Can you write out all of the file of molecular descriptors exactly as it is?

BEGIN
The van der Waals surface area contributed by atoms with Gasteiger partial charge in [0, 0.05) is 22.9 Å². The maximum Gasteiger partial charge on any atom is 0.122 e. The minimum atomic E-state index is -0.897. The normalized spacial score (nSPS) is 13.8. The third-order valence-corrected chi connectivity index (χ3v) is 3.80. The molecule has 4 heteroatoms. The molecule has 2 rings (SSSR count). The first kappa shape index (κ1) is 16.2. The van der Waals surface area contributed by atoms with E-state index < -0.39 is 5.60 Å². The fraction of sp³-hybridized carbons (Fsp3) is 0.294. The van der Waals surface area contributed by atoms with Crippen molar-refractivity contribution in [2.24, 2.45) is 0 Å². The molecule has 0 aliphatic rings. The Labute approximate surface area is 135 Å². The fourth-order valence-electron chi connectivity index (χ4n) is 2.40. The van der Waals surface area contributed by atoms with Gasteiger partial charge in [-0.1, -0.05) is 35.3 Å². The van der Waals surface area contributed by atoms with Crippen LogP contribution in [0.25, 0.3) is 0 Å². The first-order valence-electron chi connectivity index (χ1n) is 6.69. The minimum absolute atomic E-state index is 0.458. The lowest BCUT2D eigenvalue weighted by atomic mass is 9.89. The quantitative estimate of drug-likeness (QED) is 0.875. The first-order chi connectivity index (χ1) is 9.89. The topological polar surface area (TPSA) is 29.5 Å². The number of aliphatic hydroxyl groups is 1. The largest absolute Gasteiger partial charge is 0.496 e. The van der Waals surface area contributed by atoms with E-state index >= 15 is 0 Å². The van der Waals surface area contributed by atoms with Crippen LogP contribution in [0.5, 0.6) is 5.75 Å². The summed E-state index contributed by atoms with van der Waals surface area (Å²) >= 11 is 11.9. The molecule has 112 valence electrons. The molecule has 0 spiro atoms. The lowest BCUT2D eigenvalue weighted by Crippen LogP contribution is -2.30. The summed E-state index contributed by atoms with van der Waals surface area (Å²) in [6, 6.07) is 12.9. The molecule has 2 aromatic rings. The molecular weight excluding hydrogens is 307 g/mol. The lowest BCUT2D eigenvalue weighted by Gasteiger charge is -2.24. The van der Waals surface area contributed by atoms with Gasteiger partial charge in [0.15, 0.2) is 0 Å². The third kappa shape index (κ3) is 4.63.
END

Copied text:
The van der Waals surface area contributed by atoms with Gasteiger partial charge in [0, 0.05) is 22.9 Å². The maximum Gasteiger partial charge on any atom is 0.122 e. The minimum atomic E-state index is -0.897. The normalized spacial score (nSPS) is 13.8. The third-order valence-corrected chi connectivity index (χ3v) is 3.80. The molecule has 4 heteroatoms. The molecule has 2 rings (SSSR count). The first kappa shape index (κ1) is 16.2. The van der Waals surface area contributed by atoms with E-state index < -0.39 is 5.60 Å². The fraction of sp³-hybridized carbons (Fsp3) is 0.294. The van der Waals surface area contributed by atoms with Crippen molar-refractivity contribution in [2.24, 2.45) is 0 Å². The molecule has 0 aliphatic rings. The Labute approximate surface area is 135 Å². The fourth-order valence-electron chi connectivity index (χ4n) is 2.40. The van der Waals surface area contributed by atoms with Gasteiger partial charge in [-0.1, -0.05) is 35.3 Å². The van der Waals surface area contributed by atoms with Crippen LogP contribution in [0.25, 0.3) is 0 Å². The first-order valence-electron chi connectivity index (χ1n) is 6.69. The minimum absolute atomic E-state index is 0.458. The lowest BCUT2D eigenvalue weighted by atomic mass is 9.89. The quantitative estimate of drug-likeness (QED) is 0.875. The first-order chi connectivity index (χ1) is 9.89. The topological polar surface area (TPSA) is 29.5 Å². The number of aliphatic hydroxyl groups is 1. The largest absolute Gasteiger partial charge is 0.496 e. The van der Waals surface area contributed by atoms with E-state index >= 15 is 0 Å². The van der Waals surface area contributed by atoms with Crippen LogP contribution in [0.5, 0.6) is 5.75 Å². The summed E-state index contributed by atoms with van der Waals surface area (Å²) >= 11 is 11.9. The molecule has 112 valence electrons. The molecule has 0 spiro atoms. The lowest BCUT2D eigenvalue weighted by Crippen LogP contribution is -2.30. The summed E-state index contributed by atoms with van der Waals surface area (Å²) in [6, 6.07) is 12.9. The molecule has 2 aromatic rings. The molecular weight excluding hydrogens is 307 g/mol. The lowest BCUT2D eigenvalue weighted by Gasteiger charge is -2.24. The van der Waals surface area contributed by atoms with Gasteiger partial charge in [0.15, 0.2) is 0 Å². The third kappa shape index (κ3) is 4.63.